Non-Threatening Behavior - A healthy relationship is completely free of threats. One should not be afraid of their partner, have to walk on eggshells to prevent an emotional flare-up, or live in fear of emotional retaliation (someone who uses guilt as a basis for controlling and manipulating another person). A healthy person asks for what they need, recognizes others' limitations and abilities, and knows when to rely on his or herself to provide those needs, rather than look to another. A healthy person does not use guilt-trips, hold someone on emotional hostage, or use threats as a way to provoke action.
Trust and Support - This can entail any situation within the ramifications of a relationship, but most importantly, we look to our romantic partners for a safe haven, an emotional and physical respite from the rest of the world. This is not an "Us Against the World" mentality (anyone who has to use that attitude is already in a failing relationship - there shouldn't be a reason to be stacked against the rest of the world). It is simply a recognition that you are able to come to your partner and share things with him or her in safety. You should know your partner isn't abusing your trust, that they treat your trust with integrity. You should know that you have a support system there when needed. If your partner is seeking you out for constant support but is incapable or unwilling to be there when you, in turn, need support, then you are with a partner who is looking for an enabler, not an equal. A relationship of the romantic nature is not like signing up to adopt a pet from the shelter. If you find yourself needing to constantly care for an unstable person, then you are better off finding someone more self-sufficient. A relationship shouldn't be a full-time job without benefits. Unhealthy people (and Qi Vampires - see previous blog post) rob us of our energy and drain the joy right out of our lives. It's up to you to get rid of these people and elevate yourself to a higher plane. Others are not your responsibility - they have the power to get professional help and change their lives around. You can't do it for them. Best not to waste your precious time trying and blaming yourself when you fail.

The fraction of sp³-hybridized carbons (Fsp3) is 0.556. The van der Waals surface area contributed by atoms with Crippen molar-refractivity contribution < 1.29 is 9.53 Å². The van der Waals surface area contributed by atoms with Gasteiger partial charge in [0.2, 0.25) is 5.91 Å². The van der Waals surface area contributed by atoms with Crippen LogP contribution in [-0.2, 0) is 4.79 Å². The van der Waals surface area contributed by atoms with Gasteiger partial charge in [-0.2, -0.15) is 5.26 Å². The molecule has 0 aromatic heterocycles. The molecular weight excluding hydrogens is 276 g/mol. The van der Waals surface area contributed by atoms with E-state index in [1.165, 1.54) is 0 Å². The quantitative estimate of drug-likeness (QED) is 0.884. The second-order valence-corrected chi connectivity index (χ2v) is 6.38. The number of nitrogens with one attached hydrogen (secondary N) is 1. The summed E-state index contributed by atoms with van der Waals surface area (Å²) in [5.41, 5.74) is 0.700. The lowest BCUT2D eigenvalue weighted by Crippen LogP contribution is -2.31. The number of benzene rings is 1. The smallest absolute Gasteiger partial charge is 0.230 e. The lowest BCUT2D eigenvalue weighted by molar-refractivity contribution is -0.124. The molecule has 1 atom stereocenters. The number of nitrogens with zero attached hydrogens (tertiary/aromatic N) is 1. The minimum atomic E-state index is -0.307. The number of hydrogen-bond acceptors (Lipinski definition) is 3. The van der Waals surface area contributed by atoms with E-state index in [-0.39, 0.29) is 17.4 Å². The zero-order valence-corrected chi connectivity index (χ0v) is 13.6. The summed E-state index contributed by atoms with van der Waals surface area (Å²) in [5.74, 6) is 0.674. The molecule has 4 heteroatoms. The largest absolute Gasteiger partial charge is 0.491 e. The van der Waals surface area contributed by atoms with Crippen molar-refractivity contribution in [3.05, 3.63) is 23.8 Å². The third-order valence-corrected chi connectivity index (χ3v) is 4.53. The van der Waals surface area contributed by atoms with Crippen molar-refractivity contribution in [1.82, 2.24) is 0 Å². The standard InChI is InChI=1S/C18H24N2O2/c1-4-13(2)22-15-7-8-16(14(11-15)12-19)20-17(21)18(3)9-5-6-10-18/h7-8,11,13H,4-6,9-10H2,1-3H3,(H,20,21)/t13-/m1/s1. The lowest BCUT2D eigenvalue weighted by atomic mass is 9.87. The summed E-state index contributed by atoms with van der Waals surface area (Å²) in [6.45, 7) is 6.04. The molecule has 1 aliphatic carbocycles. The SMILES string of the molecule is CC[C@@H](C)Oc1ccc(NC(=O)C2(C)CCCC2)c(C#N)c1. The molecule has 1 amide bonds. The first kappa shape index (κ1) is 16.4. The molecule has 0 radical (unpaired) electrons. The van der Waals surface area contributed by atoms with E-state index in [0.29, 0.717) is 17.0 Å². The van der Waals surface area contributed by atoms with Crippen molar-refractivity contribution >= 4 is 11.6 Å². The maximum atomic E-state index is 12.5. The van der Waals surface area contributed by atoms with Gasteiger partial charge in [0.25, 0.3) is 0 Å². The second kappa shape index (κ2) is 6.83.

Connections With Others - Many star-gazed romantics would love to believe that it only takes two to make a relationship work. Unfortunately, that's not really accurate in our practical world. No one should be expected to immediately take on a partner's friends and family as their own, nor spend a ton of time with either faction, but there eventually comes a time when reality sets it. Your partner's family especially, and friends definitely, have an influence of some kind over your partner. He or she respects and loves these people, and has looked to them for advice, support, and nurturing in the past - in most accounts, way before he or she met you. It is important that your partner's "others" like you and approve, and likewise, that your "others" like and approve of your partner. When they do, your partner is held accountable with these people to maintain good behavior to keep up the relationship. The Others are supporting and rooting for your coupledom. The Others are there to help, should you need them. And The Others will be, no matter your attitude on the matter, be spending time with you as a couple, and with your partner on his or her own. Isn't it vastly preferable to have connections with these people, too, rather than live on your side of the dividing line in contempt? Think about your Others. How many times have we had them say your partner was a "great" person, good luck to you both, I'm so happy for you? How many times, alternately, have you watched your Others attempt to warn you of red flags they have noticed, have given you the benefit of their wisdom because they sense trouble in your partnership, or have given up on talking sense into you and have therefore alienated you to figure things out on your own? Have you lost relationships with people close to you because you have chosen to stand beside a bad egg? Before you jump to rash judgments as a knee-jerk reaction to hitting sensitive spots, consider that your Others show their concern in different ways, but the root of it is always out of their love for you. When we don't care about someone, we likely don't care who they're wasting their time with, or who is damaging their life. Yet, when someone close to us is taking punches (literally and figuratively) we feel their pain, and we want it to stop. So ask yourself if your partner is someone your Others are proud of you for choosing, are happy to call a friend and family member as well, or are they patiently waiting for you to come to your senses and find that perfect partner they can feel good about including? Food for thought. A second consideration: the people your partner surrounds him or herself with, likewise, the people you surround yourself with, are a great indication of the person one is. If you think all of your partners buddies are jerks, chances are he shares a lot of those qualities, otherwise he wouldn't find camaraderie with those guys. If all of your friends are superficial and inconsistent, what do you think that says about you to outsiders? On the other hand, if you find that your friends are all people you trust and love to uplift you, then chances are you are an infectious person to be around. This is great news, no matter who your partner is. Likewise, if you believe all your partner's friends are good people who support him, who engage him in positive activities, then it sounds like you have nothing to worry about in that department. Unfortunately, if your partner is the anti-social type without friends, be prepared for a lot of unnecessary trouble. A friendless person raises a lot of red flags - why can this person not find connections with anybody but you? What does that tell you about his or her ability to maintain relationships? Also, that will likely entail a relationship where your partner is almost completely dependent on you, needing and wanting you to do every activity with him or her, and begrudging you your own private time or time with other people. Are you prepared to take on a remora-type relationship (unhealthy)? Or are you going to maintain your sense of freedom by choosing, instead, a partner who encourages your relationships with other people (healthy)?